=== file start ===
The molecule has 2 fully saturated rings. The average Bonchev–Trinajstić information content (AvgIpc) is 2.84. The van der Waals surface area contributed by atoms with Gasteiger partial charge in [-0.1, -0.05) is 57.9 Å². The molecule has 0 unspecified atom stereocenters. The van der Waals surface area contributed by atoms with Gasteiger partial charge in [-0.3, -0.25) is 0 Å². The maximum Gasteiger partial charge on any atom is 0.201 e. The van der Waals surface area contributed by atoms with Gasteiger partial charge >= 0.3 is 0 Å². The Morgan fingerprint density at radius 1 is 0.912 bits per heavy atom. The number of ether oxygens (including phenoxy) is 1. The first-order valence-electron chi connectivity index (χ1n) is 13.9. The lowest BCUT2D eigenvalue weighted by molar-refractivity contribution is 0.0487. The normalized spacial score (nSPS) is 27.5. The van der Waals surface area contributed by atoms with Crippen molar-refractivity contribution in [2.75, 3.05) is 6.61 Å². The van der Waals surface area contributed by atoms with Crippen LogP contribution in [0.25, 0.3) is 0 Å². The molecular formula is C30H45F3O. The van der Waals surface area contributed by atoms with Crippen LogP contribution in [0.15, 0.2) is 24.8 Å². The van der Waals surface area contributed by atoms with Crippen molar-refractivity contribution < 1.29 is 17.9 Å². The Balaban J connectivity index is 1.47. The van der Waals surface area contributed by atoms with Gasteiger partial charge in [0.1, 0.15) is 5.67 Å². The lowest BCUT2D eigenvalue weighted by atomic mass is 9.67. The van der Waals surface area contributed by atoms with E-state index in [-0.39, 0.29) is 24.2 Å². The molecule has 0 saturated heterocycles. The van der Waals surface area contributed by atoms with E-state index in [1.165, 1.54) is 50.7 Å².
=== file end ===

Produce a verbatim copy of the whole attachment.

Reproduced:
The molecule has 2 fully saturated rings. The average Bonchev–Trinajstić information content (AvgIpc) is 2.84. The van der Waals surface area contributed by atoms with Gasteiger partial charge in [-0.1, -0.05) is 57.9 Å². The molecule has 0 unspecified atom stereocenters. The van der Waals surface area contributed by atoms with Gasteiger partial charge in [-0.3, -0.25) is 0 Å². The maximum Gasteiger partial charge on any atom is 0.201 e. The van der Waals surface area contributed by atoms with Gasteiger partial charge >= 0.3 is 0 Å². The Morgan fingerprint density at radius 1 is 0.912 bits per heavy atom. The number of ether oxygens (including phenoxy) is 1. The first-order valence-electron chi connectivity index (χ1n) is 13.9. The lowest BCUT2D eigenvalue weighted by molar-refractivity contribution is 0.0487. The normalized spacial score (nSPS) is 27.5. The van der Waals surface area contributed by atoms with Crippen molar-refractivity contribution in [2.75, 3.05) is 6.61 Å². The van der Waals surface area contributed by atoms with Crippen LogP contribution in [0.25, 0.3) is 0 Å². The molecular formula is C30H45F3O. The van der Waals surface area contributed by atoms with Crippen LogP contribution in [0.15, 0.2) is 24.8 Å². The van der Waals surface area contributed by atoms with Crippen molar-refractivity contribution < 1.29 is 17.9 Å². The Balaban J connectivity index is 1.47. The van der Waals surface area contributed by atoms with Gasteiger partial charge in [0.1, 0.15) is 5.67 Å². The lowest BCUT2D eigenvalue weighted by atomic mass is 9.67. The van der Waals surface area contributed by atoms with E-state index in [-0.39, 0.29) is 24.2 Å². The molecule has 0 saturated heterocycles. The van der Waals surface area contributed by atoms with E-state index in [1.165, 1.54) is 50.7 Å².